La Brega

5. “Las Caras Lindas (De Mi Gente Negra)” — An Ode to Blackness

Catalino Curet Alonso (known as Don Tite) penned some 2,000 songs during his life — and around 200 were massive hits across Latin America. “Las Caras Lindas (De Mi Gente Negra)” is undeniably personal. Tite, who passed away in 2003, was proud to be an “Antillano of visibly African heritage.” While songs by other writers demean dark skin — or even exoticize it — “Las Caras Lindas” expresses Tite’s deep love for Blackness and Black people. And that love extends beyond Puerto Rico to all dark-skinned people everywhere:

Las caras lindas de mi gente negra / The beautiful faces of my Black people

Son un desfile de melaza en flor / They are a parade of molasses in bloom.

Que cuando pasa frente a mí se alegra / And when I see them walk by,

De su negrura todo el corazón / My whole heart rejoices in its Blackness.

For anthropologist Bárbara Abadía-Rexach, the song also has personal resonance. In this episode, she explores how Tite’s lyrics and perspective on race and colonialism can serve as a model today, when anti-Black racism continues to be an issue within many communities.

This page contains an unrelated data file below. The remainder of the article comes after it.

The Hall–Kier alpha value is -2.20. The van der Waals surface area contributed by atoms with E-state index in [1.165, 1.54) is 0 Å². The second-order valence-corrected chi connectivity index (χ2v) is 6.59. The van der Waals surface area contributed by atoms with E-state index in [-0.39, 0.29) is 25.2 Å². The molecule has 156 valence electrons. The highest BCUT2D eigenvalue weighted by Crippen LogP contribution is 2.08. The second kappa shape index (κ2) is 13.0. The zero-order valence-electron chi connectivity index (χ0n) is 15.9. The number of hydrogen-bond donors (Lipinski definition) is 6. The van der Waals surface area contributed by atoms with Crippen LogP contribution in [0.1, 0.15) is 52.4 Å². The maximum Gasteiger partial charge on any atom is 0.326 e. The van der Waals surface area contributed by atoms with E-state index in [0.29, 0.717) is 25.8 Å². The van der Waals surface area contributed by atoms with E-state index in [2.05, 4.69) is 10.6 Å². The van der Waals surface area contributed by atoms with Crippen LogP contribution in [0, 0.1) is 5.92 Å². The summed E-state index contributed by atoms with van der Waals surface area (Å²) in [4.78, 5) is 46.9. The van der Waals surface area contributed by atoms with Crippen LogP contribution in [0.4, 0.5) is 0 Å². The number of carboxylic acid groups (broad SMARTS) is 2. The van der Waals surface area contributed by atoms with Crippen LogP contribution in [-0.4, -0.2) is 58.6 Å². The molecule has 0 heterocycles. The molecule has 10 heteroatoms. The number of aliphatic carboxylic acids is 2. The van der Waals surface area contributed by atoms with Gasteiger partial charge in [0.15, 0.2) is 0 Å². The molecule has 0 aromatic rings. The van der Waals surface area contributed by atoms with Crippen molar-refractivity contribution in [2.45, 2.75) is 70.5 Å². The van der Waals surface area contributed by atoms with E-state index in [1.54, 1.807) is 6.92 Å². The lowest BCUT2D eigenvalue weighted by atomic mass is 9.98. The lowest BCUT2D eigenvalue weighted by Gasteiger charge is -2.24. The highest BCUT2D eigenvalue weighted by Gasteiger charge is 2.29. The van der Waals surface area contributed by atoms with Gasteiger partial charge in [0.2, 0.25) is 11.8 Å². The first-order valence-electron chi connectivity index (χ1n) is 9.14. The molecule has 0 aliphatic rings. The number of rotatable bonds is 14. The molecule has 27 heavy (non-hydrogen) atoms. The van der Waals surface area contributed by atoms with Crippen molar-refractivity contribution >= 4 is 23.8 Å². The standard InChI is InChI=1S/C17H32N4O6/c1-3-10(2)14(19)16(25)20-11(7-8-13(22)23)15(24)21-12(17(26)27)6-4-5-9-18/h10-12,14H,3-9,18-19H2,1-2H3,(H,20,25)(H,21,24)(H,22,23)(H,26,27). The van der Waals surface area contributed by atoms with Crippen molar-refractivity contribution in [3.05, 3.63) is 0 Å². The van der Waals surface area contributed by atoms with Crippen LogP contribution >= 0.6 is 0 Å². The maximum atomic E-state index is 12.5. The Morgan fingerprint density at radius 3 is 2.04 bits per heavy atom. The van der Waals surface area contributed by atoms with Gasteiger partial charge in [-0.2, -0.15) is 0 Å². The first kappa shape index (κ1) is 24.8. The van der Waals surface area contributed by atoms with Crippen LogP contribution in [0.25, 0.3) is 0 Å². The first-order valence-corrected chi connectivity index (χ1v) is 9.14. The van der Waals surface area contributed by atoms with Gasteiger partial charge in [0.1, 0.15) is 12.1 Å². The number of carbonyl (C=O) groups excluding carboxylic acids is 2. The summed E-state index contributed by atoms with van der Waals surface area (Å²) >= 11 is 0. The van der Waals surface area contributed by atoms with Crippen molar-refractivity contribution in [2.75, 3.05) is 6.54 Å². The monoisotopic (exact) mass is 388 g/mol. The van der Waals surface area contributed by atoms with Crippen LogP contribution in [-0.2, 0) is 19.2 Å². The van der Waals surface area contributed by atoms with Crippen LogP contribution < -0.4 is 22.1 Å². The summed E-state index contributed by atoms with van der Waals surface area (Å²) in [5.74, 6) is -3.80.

Learn more about the voices in this episode:

Susana Baca, songwriter and performer

• Watch Ruben Blades perform with Tite at a 1995 tribute concert

• Watch Mireya Ramos perform “Las Caras Lindas” live with her band Flor de Toloache and her brother Velcro

• Watch a presentation by literature professor Juan Otero Garabis about the representation of race in Tite’s music (in Spanish)

• Watch Sonia Fritz’s 2002 documentary about Don Tite (in Spanish)

• Read Bárbara’s book entry at Worldcat

Our cover of “Las Caras Lindas” is by the artist La Tribu de Abrante (out in April).

Listen to our Spotify playlist, featuring music from this episode – and this season. We’ll keep adding to it each week as new episodes come out.

Special thanks this week to Radio Universidad de Puerto Rico, Sara Cruz Castro, Osvaldo Rivera Soto, Taller Comunidad La Goyco y Elizabeth Andrade — and it’s dedicated to the memory of Olga Esther Rexach Ayala. Additional music in this episode by Circulo Saqra, Renee Ghost, and Ernesto Lucar. Fact checking this season is by Istra Pacheco and Maria Soledad.

This season of La Brega is made possible by the Mellon Foundation.